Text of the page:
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Facial composite of suicide victim known as "Lyle Stevik," who was found dead in a Washington hotel room in 2001. The man, whose family asked that his true identity remain secret, was identified through the DNA Doe Project using genealogy methods to find the man's relatives. (Image: Courtesy of the DNA Doe Project)

The DNA Doe Project, one of the first groups to apply forensic genealogy to criminal investigations nationwide, identified the victim of one of the most notorious 1980s cold cases last month. Now they have identified a motel suicide from 2001, using only the DNA to track down the surviving family members.

“Lyle Stevik” was a 25-year-old Californian who checked into a motel in a tiny town in western Washington without luggage, using a name that was later revealed to be a character from a 1998 novel by Joyce Carol Oates. The maid found him the next morning hanging with his leather belt around his neck, the other end tied to the room’s coat rack. He had left money on the nightstand with a note that said, simply, “For the Room.” Aside from the clothing on his body, and a toothbrush, there were no other clues to track down his real identity.

But it was the DNA that he left behind which pointed to online family trees—and has now connected the man to his real identity.

Handwritten notes left behind a motel guest before committing suicide in his room using a leather belt. "Lyle Stevik" turned out to be a fake name taken from a character from a 1998 Joyce Carol Oates novel. The man was ultimately identified using DNA genealogy techniques. (Credit: Courtesy of the International Center for Missing and Unidentified Persons)

“Cases like these are heart-breaking,” said the group’s co-founders, Colleen Fitzpatrick and Margaret Press, in a statement. “During those hundreds of hours there wasn’t one where we didn’t all think of the family he left behind. They are what kept us going.”

The Grays Harbor County authorities had spent more than 16 years trying to identify the man.

The DNA Doe Project contacted the local sheriff’s and coroner’s offices, and offered to take the case on earlier this year, according to Fitzpatrick and Press.

The two tabbed it a “Doe Fund Me” case—and they crowdsourced funds from around the globe to fund the time and tests in less than 24 hours.

The volunteer team of about 20 people spent hundreds of hours combing the GEDmatch database—an online public genealogical site—for potential links.

Fitzpatrick and Press told Forensic Magazine that the case was hugely time-consuming, including 20 volunteers spending hundreds of hours looking for links among 8,000 people. Originally they thought they had a promising series of second cousins among a population in Rio Arriba County, New Mexico. The Y-chromosome data included European heritage, and the mitochondrial showwed lineage from Native American sources. But the presnce of intermmariage and interrelation in the communities proved to complicate the picture - instead of second cousins, it was perhaps a third or fourth cousins that shared way more DNA because of shared genes.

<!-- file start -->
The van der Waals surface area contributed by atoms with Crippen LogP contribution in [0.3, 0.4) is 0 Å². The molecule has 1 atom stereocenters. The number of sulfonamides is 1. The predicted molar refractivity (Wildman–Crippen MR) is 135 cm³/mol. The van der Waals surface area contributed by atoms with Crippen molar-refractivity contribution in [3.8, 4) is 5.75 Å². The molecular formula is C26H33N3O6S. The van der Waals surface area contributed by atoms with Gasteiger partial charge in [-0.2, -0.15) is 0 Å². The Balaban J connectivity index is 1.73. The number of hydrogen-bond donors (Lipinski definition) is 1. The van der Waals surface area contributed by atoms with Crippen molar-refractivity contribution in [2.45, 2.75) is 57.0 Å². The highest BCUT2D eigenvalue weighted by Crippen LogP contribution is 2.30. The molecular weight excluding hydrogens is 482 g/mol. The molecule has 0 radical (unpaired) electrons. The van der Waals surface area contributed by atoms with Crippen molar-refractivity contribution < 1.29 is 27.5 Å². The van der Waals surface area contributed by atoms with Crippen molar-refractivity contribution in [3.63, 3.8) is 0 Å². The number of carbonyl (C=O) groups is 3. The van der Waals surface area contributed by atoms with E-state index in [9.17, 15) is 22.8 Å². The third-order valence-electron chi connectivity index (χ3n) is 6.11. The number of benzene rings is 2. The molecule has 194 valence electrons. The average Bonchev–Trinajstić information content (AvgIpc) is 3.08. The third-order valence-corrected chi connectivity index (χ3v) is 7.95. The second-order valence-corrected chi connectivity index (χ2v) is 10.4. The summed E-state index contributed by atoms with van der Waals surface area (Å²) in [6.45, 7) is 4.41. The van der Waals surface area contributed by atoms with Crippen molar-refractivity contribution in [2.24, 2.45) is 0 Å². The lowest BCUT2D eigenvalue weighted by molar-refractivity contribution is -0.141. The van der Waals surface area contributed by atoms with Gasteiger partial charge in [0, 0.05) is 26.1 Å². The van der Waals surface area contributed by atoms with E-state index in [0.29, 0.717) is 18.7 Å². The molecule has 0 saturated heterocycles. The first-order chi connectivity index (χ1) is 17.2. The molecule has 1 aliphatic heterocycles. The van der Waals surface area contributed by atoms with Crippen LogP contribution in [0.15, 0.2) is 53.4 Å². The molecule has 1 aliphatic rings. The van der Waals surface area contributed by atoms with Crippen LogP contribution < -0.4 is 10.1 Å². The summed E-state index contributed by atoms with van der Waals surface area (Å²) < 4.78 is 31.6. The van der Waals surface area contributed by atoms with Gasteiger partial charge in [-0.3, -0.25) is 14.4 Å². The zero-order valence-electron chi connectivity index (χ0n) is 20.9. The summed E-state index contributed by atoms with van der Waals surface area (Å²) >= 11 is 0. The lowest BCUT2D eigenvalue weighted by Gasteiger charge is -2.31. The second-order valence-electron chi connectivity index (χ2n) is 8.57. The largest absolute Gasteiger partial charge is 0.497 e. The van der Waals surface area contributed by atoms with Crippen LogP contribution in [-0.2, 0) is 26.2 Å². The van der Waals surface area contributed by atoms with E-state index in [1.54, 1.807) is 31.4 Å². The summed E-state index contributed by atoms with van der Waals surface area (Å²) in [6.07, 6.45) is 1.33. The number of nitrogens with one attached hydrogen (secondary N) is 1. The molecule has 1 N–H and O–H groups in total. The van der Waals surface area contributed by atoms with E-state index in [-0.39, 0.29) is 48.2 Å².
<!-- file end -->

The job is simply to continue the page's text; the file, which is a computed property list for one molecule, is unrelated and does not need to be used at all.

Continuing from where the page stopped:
But they were not deterred, even as they hit roadblocks, they said.

"The mantra is, 'It's just a matter of time,'" said Fitzpatrick.

"My mantra is, 'Follow the segments out of the spaghetti," said Press.

They identified a person through online searches - and a non-direct relative who had gone missing about 20 years earlier. Further detective work identified Lyle Stevik, they said.

Ultimately, the man’s identity was confirmed through fingerprints the man had left behind in life, which were provided by the family, according to the DNA Doe Project.

The family had believed the man was still alive, but just did not want to associate with his family.

The Grays Harbor Sheriff’s Office has said they don’t identify suicides, and the DNA Doe Project said the family wanted to keep the man’s identity a secret.

“We are thankful for all involved who helped finally solve this 16-and-a-half-year mystery,” the group said.

The solution to the case took much longer than last month’s breakthrough for the DNA Doe Project—that of the Buckskin Girl in Ohio. The unidentified female had been killed and left in a roadside ditch in April 1981. After decades of work on the case, local authorities got the break when Fitzpatrick and Press found a crucial DNA link on March 28, over the span of four hours on genealogy databases online.

These two genealogy breakthroughs—plus one made in the case of the suspected “Chameleon Killer” Terry Peder Rasmussen last year—may be overshadowed by the sensational capture of the serial killer and rapist known variously as the Golden State Killer, East Area Rapist and Original Nightstalker, which was announced on April 25. But all these matches have relied on the same public database in GEDmatch, which has approximately 900,000 DNA profiles that are public and made searchable by their users.

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